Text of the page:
Patients with cloacal anomaly may have a duplicated uterus and vagina as the urorectal septum fails to descend. This is observed in approximately 80% of cases in which hydrocolpos is present. There is often a vertical linear septation running anterior to posterior through the cystic mass, which may be asymmetric. The common channel is usually patent but with varying degrees of obstruction at the perineum. Thus, urine and meconium accumulate in the most compliant structure, the vagina, causing hydrocolpos. Uterine duplication (bicorporeal uterus class U3) often is not seen prenatally, since the uterine walls are less distensible.

Urologic abnormalities are present in approximately 90% of patients with cloacal anomalies. Bilateral hydronephrosis is the most common and results from extrinsic obstruction of the ureters or reflux due to outlet obstruction.

The bowel may be normal in caliber, or there may be colonic dilatation due to distal obstruction. The visualization of the typical hypersignal on T1W sequences anterior to the sacrum identifies a normally filled rectum with meconium and excludes the diagnosis of cloacal malformation. Meconium peritonitis without intestinal perforation is associated with cloacal malformation and may be visible sonographically as peritoneal calcifications. It is thought that meconium mixed with urine refluxes into the peritoneal cavity via the fallopian tubes. Decompression of urine through the fallopian tubes is also thought to be the cause of ascites. A normal anal dimple is not seen if the anus is ectopic or imperforate.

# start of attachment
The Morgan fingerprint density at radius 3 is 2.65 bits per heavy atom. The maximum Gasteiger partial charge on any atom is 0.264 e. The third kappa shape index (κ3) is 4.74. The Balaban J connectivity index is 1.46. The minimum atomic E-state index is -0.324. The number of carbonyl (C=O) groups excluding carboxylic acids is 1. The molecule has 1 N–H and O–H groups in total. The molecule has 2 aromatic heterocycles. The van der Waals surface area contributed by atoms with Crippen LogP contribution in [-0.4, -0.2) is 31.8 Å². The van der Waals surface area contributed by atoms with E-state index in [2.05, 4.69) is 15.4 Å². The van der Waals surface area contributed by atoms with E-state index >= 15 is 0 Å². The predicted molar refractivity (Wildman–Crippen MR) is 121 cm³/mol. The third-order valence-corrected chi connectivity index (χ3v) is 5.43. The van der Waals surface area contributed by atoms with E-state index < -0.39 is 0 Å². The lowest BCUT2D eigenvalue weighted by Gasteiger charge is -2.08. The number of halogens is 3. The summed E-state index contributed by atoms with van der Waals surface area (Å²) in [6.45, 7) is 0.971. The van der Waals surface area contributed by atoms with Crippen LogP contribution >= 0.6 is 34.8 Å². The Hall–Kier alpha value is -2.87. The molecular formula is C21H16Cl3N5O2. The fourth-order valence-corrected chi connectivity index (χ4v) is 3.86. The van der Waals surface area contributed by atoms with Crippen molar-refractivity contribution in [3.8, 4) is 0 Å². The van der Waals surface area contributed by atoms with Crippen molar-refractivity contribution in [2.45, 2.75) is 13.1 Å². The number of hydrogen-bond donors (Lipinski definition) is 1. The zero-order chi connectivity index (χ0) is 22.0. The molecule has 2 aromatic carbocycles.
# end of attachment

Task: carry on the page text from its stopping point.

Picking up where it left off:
On prenatal ultrasound, the findings most suspicious of cloacal malformation in order of frequency include abdominal/pelvic cystic mass, bilateral hydronephrosis, oligohydramnios, hydrocolpos, ascites, and distended bowel. However, retrospective analyses suggest that among patients with a diagnosis of cloaca at birth, as few as 6% are suspected prenatally. Mild forms of cloaca may be difficult to diagnose prenatally.

Complete cloacal dysgenesis is associated with severe oligohydramnios due to complete urinary obstruction. Affected fetuses may also have pulmonary hypoplasia. Other findings include ambiguous genitalia, a 2-vessel cord, abnormalities of the spine, and a tethered cord. Many of these fetuses may present with associated malformations and syndromes, such as cloacal dysgenesis sequence, VACTERL association, McKusick-Kaufman, Ellis-van Creveld or Bardet-Biedl syndromes.